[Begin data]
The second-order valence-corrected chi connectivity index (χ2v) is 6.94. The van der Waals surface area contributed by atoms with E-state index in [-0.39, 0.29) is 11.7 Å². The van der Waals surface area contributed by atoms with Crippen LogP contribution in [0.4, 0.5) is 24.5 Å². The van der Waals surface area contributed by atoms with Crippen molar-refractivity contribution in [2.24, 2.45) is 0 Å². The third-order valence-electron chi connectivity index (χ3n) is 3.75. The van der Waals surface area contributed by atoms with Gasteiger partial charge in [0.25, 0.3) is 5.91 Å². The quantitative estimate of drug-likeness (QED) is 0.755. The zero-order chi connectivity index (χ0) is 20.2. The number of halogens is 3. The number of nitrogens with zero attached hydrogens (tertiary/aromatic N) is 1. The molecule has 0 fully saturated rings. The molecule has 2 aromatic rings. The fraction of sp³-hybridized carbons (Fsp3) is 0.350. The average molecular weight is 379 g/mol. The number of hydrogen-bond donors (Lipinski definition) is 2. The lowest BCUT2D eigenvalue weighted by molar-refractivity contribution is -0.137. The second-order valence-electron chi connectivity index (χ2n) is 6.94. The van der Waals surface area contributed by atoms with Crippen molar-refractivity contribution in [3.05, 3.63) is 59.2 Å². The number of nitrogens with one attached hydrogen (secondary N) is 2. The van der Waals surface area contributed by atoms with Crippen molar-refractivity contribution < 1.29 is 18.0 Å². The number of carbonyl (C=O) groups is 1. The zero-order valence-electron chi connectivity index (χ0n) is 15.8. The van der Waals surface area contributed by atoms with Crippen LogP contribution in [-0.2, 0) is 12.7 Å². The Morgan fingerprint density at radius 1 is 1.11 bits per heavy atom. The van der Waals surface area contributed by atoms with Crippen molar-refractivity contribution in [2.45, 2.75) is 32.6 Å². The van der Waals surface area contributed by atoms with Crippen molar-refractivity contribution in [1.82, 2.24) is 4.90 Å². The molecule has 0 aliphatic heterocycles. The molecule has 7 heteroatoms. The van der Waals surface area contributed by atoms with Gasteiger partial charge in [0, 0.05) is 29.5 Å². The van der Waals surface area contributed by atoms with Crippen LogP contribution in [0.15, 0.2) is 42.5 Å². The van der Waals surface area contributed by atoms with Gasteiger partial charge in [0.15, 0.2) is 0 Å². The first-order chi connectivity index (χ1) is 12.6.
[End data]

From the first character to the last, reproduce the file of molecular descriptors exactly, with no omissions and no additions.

The second-order valence-corrected chi connectivity index (χ2v) is 6.94. The van der Waals surface area contributed by atoms with E-state index in [-0.39, 0.29) is 11.7 Å². The van der Waals surface area contributed by atoms with Crippen LogP contribution in [0.4, 0.5) is 24.5 Å². The van der Waals surface area contributed by atoms with Crippen molar-refractivity contribution in [2.24, 2.45) is 0 Å². The third-order valence-electron chi connectivity index (χ3n) is 3.75. The van der Waals surface area contributed by atoms with Gasteiger partial charge in [0.25, 0.3) is 5.91 Å². The quantitative estimate of drug-likeness (QED) is 0.755. The zero-order chi connectivity index (χ0) is 20.2. The number of halogens is 3. The number of nitrogens with zero attached hydrogens (tertiary/aromatic N) is 1. The molecule has 0 fully saturated rings. The molecule has 2 aromatic rings. The fraction of sp³-hybridized carbons (Fsp3) is 0.350. The average molecular weight is 379 g/mol. The number of hydrogen-bond donors (Lipinski definition) is 2. The lowest BCUT2D eigenvalue weighted by molar-refractivity contribution is -0.137. The second-order valence-electron chi connectivity index (χ2n) is 6.94. The van der Waals surface area contributed by atoms with Crippen molar-refractivity contribution in [3.05, 3.63) is 59.2 Å². The number of nitrogens with one attached hydrogen (secondary N) is 2. The van der Waals surface area contributed by atoms with Crippen molar-refractivity contribution < 1.29 is 18.0 Å². The number of carbonyl (C=O) groups is 1. The zero-order valence-electron chi connectivity index (χ0n) is 15.8. The van der Waals surface area contributed by atoms with Crippen LogP contribution in [-0.2, 0) is 12.7 Å². The Morgan fingerprint density at radius 1 is 1.11 bits per heavy atom. The van der Waals surface area contributed by atoms with Crippen molar-refractivity contribution in [2.45, 2.75) is 32.6 Å². The van der Waals surface area contributed by atoms with Crippen molar-refractivity contribution in [1.82, 2.24) is 4.90 Å². The molecule has 0 aliphatic heterocycles. The molecule has 7 heteroatoms. The van der Waals surface area contributed by atoms with Gasteiger partial charge in [0, 0.05) is 29.5 Å². The van der Waals surface area contributed by atoms with Crippen LogP contribution in [0.15, 0.2) is 42.5 Å². The van der Waals surface area contributed by atoms with Gasteiger partial charge in [0.15, 0.2) is 0 Å². The first-order chi connectivity index (χ1) is 12.6.